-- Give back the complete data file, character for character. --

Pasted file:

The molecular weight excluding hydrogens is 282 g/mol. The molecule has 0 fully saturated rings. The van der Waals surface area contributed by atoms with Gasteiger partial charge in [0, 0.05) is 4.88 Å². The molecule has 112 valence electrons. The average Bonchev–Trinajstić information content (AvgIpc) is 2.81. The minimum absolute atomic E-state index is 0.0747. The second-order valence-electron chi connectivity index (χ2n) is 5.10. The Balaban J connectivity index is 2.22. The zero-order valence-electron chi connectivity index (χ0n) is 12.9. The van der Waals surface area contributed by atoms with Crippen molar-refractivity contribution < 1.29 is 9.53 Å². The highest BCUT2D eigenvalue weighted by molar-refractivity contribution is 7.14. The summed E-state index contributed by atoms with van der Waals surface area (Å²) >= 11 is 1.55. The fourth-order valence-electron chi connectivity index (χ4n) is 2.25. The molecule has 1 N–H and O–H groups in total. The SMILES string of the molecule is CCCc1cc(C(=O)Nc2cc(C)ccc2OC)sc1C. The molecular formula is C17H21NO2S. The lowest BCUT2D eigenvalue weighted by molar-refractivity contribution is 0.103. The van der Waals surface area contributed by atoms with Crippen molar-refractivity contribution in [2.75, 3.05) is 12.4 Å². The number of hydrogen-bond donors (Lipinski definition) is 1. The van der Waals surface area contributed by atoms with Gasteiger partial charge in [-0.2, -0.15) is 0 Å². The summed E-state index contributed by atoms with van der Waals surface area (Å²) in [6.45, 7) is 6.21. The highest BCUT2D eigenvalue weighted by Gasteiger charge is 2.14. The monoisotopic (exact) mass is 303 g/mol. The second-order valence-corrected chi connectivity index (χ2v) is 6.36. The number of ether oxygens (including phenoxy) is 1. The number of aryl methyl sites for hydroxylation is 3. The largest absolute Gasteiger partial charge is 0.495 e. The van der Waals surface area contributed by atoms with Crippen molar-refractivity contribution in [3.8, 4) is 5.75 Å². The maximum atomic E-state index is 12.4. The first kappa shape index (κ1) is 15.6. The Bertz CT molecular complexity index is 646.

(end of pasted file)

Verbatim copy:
The molecular weight excluding hydrogens is 282 g/mol. The molecule has 0 fully saturated rings. The van der Waals surface area contributed by atoms with Gasteiger partial charge in [0, 0.05) is 4.88 Å². The molecule has 112 valence electrons. The average Bonchev–Trinajstić information content (AvgIpc) is 2.81. The minimum absolute atomic E-state index is 0.0747. The second-order valence-electron chi connectivity index (χ2n) is 5.10. The Balaban J connectivity index is 2.22. The zero-order valence-electron chi connectivity index (χ0n) is 12.9. The van der Waals surface area contributed by atoms with Crippen molar-refractivity contribution < 1.29 is 9.53 Å². The highest BCUT2D eigenvalue weighted by molar-refractivity contribution is 7.14. The summed E-state index contributed by atoms with van der Waals surface area (Å²) >= 11 is 1.55. The fourth-order valence-electron chi connectivity index (χ4n) is 2.25. The molecule has 1 N–H and O–H groups in total. The SMILES string of the molecule is CCCc1cc(C(=O)Nc2cc(C)ccc2OC)sc1C. The molecular formula is C17H21NO2S. The lowest BCUT2D eigenvalue weighted by molar-refractivity contribution is 0.103. The van der Waals surface area contributed by atoms with Crippen molar-refractivity contribution in [2.75, 3.05) is 12.4 Å². The number of hydrogen-bond donors (Lipinski definition) is 1. The van der Waals surface area contributed by atoms with Gasteiger partial charge in [-0.2, -0.15) is 0 Å². The summed E-state index contributed by atoms with van der Waals surface area (Å²) in [6.45, 7) is 6.21. The highest BCUT2D eigenvalue weighted by Gasteiger charge is 2.14. The monoisotopic (exact) mass is 303 g/mol. The second-order valence-corrected chi connectivity index (χ2v) is 6.36. The number of ether oxygens (including phenoxy) is 1. The number of aryl methyl sites for hydroxylation is 3. The largest absolute Gasteiger partial charge is 0.495 e. The van der Waals surface area contributed by atoms with Crippen molar-refractivity contribution in [3.8, 4) is 5.75 Å². The maximum atomic E-state index is 12.4. The first kappa shape index (κ1) is 15.6. The Bertz CT molecular complexity index is 646.